Despite its obliteration and partial reinstatement in the second half of the 20th century the history of Egypt Lane is both long and interesting! It has probably undergone more name changes than any other street in Exeter but each change says something about the history of the surrounding area.
Egypt Lane was probably first laid out when Alfred the Great refounded Exeter in the late 9th century. It originally ran from its junction with Catherine Street all the way to the city walls near Southernhay. Little is known about the street until the 13th century when it starts popping up in various documents as Strikenstrete (c1265), Strikestrete (1286) and Stykenstrete (1297), and later as Stekeslane (1399) and Styckestreete (1458). It's possible that the name Stick Street or Strike Street was derived from the plural of the Anglo-Saxon word styrc, meaning a young bullock or heffer. By the end of the 13th century the entrance into Strike Street had been barred by the installation of a large wooden gate.
This seems to have been the result of a liasion between the cathedral's Dean and Chapter, who wanted to improve security within the cathedral precinct following the murder of the precentor William Lechlade in 1283, and the Dominican friars whose large monastic complex had Strike Street as its southern boundary. Anyone walking down Strike Street in the late-1200s would've seen the tall boundary wall of the friary on the left, probably with a postern gate for pedestrian access, and the back walls of the houses and gardens of the cathedral's canons on the right. The street was sandwiched in the middle and presumably closed off at its far end by the 25ft high city wall.
It was necessary for the city authorities to have access into Strike Street so that the interior of the city walls could be inspected and maintained, but the closing of the street theoretically prevented anyone not connected with either the friary or the cathedral from entering the street. The city's mayor also claimed right of access and a document from 1297 confirms that an agreement "concerning a gate in Styke Street" had been reached between the mayor, William Tauntifer and Robert de Ottery, the prior of the Dominican friary, and a right of way was subsequently granted to the city authorities.During the 15th century the street's name gradually changed from Strike Street to Freren Lane, first recorded c1448. (Freren Lane is visible to the far left in Hooker's 16th century plan of the cathedral precinct, shown above left, running parallel with Canon Street or St Martin's Street, as the Cathedral Close was once known. The boundary walls of Russell's Bedford House, inset into which is a little gatehouse, are clearly visible.)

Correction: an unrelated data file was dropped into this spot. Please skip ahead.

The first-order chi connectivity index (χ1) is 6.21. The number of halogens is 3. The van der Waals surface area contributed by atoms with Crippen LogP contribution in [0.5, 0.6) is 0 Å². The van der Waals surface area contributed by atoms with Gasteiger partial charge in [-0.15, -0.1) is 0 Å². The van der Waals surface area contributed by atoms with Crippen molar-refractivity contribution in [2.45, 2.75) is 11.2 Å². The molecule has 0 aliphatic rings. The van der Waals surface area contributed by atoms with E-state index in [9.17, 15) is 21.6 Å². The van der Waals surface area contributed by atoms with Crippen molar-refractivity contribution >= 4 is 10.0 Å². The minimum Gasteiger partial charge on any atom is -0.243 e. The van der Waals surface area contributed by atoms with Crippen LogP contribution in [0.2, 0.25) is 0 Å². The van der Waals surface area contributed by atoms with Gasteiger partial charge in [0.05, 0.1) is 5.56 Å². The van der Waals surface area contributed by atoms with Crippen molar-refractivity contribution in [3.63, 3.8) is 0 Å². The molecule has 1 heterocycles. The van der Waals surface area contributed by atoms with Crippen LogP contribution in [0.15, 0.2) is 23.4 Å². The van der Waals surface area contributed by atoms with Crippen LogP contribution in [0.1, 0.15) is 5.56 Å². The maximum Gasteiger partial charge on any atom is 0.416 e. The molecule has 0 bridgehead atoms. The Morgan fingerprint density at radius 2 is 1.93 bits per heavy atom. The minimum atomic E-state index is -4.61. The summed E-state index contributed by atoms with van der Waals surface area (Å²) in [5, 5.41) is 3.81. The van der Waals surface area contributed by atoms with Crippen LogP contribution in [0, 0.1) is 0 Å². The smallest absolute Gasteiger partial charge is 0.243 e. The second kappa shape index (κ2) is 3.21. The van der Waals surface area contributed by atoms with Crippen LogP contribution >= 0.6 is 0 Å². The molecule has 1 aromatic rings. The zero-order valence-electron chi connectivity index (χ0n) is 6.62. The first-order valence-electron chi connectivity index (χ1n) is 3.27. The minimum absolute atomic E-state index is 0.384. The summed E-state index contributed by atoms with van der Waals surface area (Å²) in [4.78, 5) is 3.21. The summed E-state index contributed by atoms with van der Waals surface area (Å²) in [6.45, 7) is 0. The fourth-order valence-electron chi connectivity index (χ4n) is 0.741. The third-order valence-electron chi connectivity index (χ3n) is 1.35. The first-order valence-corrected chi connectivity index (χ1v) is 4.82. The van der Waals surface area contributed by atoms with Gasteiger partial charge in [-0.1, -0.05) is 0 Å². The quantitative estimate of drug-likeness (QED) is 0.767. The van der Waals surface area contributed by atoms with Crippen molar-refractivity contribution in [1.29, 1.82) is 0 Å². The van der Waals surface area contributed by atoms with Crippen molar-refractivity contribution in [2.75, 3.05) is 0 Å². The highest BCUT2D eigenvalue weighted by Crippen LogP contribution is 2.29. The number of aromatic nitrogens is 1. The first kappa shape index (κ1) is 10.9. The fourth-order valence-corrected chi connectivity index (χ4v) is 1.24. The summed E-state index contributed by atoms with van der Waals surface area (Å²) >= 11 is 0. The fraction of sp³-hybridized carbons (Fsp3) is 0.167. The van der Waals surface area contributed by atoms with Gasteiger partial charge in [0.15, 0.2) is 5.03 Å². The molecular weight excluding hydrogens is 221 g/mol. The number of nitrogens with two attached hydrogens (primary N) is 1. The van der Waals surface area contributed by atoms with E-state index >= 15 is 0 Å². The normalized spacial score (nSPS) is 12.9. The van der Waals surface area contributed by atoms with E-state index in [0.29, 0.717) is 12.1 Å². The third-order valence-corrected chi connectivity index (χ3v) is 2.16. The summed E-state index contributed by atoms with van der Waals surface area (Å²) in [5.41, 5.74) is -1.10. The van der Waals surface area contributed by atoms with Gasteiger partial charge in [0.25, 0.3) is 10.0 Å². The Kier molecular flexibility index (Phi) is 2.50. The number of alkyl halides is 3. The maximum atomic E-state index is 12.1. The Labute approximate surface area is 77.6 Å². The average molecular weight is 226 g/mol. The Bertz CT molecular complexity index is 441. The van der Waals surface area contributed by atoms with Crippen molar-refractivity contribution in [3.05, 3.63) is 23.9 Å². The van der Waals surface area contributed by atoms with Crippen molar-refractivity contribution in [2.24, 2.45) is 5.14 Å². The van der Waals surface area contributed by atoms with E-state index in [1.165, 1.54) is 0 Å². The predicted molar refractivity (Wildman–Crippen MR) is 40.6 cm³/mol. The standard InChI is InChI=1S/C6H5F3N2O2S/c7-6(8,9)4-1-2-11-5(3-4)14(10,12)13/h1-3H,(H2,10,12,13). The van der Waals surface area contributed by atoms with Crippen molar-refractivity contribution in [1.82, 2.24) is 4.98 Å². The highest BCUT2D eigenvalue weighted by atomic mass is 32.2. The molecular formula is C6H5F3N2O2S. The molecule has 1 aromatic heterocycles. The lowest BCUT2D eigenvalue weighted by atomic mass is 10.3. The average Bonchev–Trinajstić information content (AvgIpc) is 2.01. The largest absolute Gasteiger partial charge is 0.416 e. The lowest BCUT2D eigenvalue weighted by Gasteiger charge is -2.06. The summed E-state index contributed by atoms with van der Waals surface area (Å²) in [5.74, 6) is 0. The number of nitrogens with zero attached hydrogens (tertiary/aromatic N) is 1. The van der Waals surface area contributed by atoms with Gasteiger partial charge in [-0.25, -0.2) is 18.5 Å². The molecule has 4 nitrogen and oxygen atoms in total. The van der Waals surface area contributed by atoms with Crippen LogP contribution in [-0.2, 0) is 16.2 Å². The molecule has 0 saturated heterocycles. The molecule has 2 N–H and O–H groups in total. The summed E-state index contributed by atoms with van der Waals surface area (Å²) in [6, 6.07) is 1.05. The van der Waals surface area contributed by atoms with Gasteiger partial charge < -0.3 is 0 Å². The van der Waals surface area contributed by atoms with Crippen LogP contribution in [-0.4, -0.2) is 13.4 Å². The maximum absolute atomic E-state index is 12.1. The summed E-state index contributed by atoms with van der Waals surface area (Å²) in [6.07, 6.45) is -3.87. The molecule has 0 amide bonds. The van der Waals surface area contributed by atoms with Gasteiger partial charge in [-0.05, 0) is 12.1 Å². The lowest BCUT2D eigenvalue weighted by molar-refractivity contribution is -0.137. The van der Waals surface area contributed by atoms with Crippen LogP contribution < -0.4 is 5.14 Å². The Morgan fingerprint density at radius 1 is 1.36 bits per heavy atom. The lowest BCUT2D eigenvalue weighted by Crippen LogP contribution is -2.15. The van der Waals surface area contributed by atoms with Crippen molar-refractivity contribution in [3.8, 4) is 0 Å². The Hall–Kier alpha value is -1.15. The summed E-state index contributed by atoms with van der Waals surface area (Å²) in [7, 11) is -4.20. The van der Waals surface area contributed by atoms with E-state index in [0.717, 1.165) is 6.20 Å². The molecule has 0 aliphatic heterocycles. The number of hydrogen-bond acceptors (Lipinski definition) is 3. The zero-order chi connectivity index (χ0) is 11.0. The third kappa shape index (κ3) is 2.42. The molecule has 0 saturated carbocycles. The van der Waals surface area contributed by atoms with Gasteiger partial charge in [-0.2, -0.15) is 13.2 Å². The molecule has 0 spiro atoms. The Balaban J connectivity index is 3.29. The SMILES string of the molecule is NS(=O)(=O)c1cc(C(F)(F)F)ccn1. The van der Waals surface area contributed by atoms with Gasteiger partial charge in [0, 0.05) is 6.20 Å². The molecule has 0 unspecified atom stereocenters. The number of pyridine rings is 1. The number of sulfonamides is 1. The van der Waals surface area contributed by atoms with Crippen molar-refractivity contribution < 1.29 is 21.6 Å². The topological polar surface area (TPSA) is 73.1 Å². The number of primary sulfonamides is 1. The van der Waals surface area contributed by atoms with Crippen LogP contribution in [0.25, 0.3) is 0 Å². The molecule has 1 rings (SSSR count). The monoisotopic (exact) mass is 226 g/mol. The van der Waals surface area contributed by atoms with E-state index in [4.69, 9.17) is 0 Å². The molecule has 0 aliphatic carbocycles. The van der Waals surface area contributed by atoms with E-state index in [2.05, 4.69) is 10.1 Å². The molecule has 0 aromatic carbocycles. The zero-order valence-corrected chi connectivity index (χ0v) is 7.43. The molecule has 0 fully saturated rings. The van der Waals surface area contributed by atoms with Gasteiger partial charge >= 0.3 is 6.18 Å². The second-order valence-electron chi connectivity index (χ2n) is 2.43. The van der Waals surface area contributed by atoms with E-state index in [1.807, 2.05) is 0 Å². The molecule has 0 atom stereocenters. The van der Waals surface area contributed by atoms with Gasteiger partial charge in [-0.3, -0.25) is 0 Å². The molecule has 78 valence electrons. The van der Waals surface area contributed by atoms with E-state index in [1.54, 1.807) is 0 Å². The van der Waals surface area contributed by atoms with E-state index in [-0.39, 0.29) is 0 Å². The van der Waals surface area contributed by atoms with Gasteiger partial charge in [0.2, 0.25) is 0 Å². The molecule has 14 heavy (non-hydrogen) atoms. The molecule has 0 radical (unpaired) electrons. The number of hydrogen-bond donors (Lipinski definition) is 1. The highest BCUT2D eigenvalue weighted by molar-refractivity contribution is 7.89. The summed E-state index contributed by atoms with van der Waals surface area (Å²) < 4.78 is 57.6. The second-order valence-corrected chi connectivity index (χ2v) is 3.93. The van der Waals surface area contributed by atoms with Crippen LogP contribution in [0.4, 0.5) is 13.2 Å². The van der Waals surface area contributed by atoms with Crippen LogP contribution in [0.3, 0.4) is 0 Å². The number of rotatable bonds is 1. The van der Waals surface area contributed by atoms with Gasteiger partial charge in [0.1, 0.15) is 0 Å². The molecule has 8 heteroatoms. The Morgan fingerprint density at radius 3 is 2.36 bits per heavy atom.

Clearly the name was a reflection of the neighbouring community of Black Friars. They would've been a frequent sight in the area for over three centuries until the friary was dissolved during the Reformation. The street retained its etymological association with the friars of the Dominican order long after the walls of their church had been thrown down and some of the old friary buildings had been converted into Bedford House, the Exeter mansion of John Russell, the 1st Earl of Bedford. The gate at Freren Lane became just one source of a dramatic deterioration in the relationship between the cathedral's Dean and Chapter and the city's mayors in the 1400s.
It's likely that there was an element of what Lega-Weekes called "jealousy of prerogative", with both sides jockeying for a superior position, but in the mid-15th century one of Exeter's most notable mayors, John Shillingford, constantly "compleyneth" about matters arising from access into Freren Lane, described as lying along the "bakside joynant to divers mansions of divers chanons of the clos". In one document Shillingford complains that so much "earth, rubble and dung and other filth" is carried out of the canons' houses and dumped into Freren Lane that it had become almost impassable. In another document he accuses the clergy of having smashed the lock to the gate, replacing it with one for which only they had the key. In yet another surviving document Shillingford demanded that the gate should not be left open except for once-a-year when the mayor went to "over se yf eny nede be to repaire the towne wallys".
The rather naive postcard above from
c1900 shows a very rare view into Egypt Lane with St Catherine's
Almshouses to the right. Adjacent to the almshouses, on the far right,
is the Country House Inn. Formerly a 13th century canon's house, it was destroyed in 1942.
Another little description of the street survives in a document from 1458 when more problems were caused by rainwater and "other waters" (probably from garderobes and emptied chamber pots) flowing down Catherine Street from the direction of St John's Hospital and pooling at the "head of the lane which leads to the city walls, between the area of the Dominican Convent...and the houses of some of the Canons". The water was creating "a great nuisance by being a receptacle for filth and putrid carcases". The mayor proposed rebuilding the gate at the entrance of Freren Lane, "by which hay and fuel might be brought to the houses of the Canons, who had doors opening into the lane". A drainage channel running via the lane to the city walls and out into the town ditch was to be paid for by the cathedral. Writing in the 16th century, John Hooker describes Freren Lane as running "betwen St Katherens Almeshowses and certen Canons' Howses on the one syde, and the soyle of the late dissolved Howse of the Fryars Preachers, now the Erles of Bedford, on the other syde."